Russia responded by annexing Crimea and launching a “civil war” in eastern Ukraine to destabilize the neighboring country. Still, Ukraine continued to move westward. NATO countries began supplying weapons and allowed Ukraine to participate in military exercises.
Ukraine was not the only difficult file in the relationship between Russia and NATO. For example, there were arguments about the location of missiles elsewhere in Europe. Russia’s support for Syrian dictator Bashar Al-Assad and Putin’s increasingly authoritarian regime at home drew widespread criticism from American and European capitals.
Thin excuse or existential threat?
Russian rhetoric about threats from NATO is often dismissed in Western countries as a flimsy excuse to justify the invasion of Ukraine. The prevailing image is that Putin is bent on conquest and dreams of a larger Russian empire.
But not everyone agrees. The prominent American political scientist John Mearsheimer, for example, says that NATO is primarily responsible because Russia’s fears of encirclement have long been ignored. It is not important whether NATO is really a threat to Russia, but that it is perceived as such in Moscow, he says.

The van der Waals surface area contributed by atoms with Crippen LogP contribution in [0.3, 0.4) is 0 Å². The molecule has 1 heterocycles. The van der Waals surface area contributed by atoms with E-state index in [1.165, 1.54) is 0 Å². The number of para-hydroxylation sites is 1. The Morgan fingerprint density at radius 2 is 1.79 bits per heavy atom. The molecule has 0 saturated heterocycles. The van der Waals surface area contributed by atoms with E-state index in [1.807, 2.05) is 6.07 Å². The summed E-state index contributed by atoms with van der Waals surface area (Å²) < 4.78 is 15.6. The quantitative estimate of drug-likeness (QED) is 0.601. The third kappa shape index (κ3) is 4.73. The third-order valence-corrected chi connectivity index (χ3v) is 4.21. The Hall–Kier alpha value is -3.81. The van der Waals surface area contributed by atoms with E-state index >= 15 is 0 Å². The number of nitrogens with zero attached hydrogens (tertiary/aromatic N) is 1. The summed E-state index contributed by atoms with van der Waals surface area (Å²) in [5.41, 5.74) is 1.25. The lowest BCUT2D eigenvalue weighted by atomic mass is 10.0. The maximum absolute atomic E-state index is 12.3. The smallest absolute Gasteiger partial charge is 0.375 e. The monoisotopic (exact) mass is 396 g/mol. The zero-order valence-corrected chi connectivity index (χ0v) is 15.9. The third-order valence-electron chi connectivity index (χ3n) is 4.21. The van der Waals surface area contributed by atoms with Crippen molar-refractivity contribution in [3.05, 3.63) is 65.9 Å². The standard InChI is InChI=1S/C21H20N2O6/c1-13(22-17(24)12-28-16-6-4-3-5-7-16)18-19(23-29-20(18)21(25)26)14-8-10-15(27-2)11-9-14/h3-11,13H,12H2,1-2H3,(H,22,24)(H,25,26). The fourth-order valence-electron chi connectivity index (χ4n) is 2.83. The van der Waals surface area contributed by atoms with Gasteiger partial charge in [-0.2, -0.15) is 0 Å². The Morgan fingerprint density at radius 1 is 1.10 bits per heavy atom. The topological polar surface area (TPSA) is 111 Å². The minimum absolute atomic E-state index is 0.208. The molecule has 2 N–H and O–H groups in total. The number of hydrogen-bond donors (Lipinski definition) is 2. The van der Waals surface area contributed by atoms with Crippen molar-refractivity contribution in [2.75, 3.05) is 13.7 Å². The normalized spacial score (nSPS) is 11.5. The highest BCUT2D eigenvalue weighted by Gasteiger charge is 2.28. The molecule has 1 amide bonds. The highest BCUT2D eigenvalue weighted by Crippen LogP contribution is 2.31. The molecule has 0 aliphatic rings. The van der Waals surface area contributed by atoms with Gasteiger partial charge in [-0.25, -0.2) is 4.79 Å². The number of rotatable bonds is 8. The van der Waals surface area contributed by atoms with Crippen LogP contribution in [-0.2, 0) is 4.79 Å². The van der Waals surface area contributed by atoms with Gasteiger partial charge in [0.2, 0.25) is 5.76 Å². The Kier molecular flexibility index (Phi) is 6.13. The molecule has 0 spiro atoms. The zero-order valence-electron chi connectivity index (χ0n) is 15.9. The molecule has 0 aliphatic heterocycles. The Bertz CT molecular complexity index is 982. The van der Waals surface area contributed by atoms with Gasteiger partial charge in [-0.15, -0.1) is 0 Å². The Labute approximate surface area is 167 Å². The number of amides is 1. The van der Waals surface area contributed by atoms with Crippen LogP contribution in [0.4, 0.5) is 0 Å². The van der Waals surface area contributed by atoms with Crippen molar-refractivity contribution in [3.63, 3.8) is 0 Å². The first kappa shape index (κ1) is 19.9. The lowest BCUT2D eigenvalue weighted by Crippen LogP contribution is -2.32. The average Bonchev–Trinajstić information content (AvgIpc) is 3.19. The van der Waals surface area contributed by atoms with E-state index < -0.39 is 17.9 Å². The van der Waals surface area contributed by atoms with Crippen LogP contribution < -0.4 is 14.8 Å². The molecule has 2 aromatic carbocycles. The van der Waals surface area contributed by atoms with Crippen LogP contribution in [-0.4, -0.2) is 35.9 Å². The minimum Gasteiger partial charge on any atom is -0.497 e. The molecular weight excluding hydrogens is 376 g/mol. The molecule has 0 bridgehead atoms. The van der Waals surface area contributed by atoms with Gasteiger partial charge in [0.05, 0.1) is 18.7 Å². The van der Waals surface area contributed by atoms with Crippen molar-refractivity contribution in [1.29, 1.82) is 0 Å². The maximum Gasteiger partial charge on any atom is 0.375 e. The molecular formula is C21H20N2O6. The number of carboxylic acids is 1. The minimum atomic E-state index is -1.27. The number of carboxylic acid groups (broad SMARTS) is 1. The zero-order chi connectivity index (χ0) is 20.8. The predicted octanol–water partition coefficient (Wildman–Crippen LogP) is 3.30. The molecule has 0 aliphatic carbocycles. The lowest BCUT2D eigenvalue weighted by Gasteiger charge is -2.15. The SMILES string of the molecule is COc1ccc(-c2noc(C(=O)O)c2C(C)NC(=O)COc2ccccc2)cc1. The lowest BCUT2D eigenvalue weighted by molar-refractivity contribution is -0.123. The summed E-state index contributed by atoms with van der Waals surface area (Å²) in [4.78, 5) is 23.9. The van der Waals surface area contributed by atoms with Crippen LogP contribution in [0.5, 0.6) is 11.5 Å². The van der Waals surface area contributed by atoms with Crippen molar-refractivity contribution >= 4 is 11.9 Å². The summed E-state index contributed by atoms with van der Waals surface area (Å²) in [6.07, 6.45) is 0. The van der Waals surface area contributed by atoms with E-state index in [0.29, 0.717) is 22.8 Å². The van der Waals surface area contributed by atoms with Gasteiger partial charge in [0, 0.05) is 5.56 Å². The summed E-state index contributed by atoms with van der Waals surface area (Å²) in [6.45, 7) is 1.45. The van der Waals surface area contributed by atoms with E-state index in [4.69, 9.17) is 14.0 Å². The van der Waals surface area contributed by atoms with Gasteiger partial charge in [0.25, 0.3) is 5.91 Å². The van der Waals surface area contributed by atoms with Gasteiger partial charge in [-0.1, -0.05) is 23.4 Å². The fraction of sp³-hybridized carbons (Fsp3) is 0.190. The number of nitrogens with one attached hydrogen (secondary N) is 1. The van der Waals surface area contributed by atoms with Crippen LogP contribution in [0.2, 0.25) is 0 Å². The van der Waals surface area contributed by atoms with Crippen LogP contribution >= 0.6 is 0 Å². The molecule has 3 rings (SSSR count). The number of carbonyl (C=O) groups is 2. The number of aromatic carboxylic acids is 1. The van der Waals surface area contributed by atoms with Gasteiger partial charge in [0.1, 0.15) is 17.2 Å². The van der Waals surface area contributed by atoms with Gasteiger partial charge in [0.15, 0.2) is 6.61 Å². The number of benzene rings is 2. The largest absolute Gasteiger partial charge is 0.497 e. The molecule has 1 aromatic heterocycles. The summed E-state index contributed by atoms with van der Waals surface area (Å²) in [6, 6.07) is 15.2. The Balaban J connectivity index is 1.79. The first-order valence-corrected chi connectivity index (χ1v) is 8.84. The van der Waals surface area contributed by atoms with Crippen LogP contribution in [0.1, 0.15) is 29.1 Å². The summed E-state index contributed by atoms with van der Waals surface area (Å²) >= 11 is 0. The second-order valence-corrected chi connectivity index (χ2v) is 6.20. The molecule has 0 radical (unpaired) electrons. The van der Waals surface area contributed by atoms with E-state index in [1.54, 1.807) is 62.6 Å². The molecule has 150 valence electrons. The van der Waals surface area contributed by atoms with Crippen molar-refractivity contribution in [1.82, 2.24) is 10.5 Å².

For others, it’s like cursing in church. There can be no excuse for invading a sovereign foreign country, they say. Certainly not because it makes choices about its own future. Mearsheimer’s somewhat cold analysis of the behavior of the great powers clashes with their moral outrage at war and the horrors that accompany it.
Regardless of how future historians tell the run-up to the war, it is certain that Russia and NATO will face each other in Ukraine, whether they fight directly or not. Even if peace comes to Ukraine, it will not end the rivalry between the two power blocs.
And we haven’t even mentioned China yet.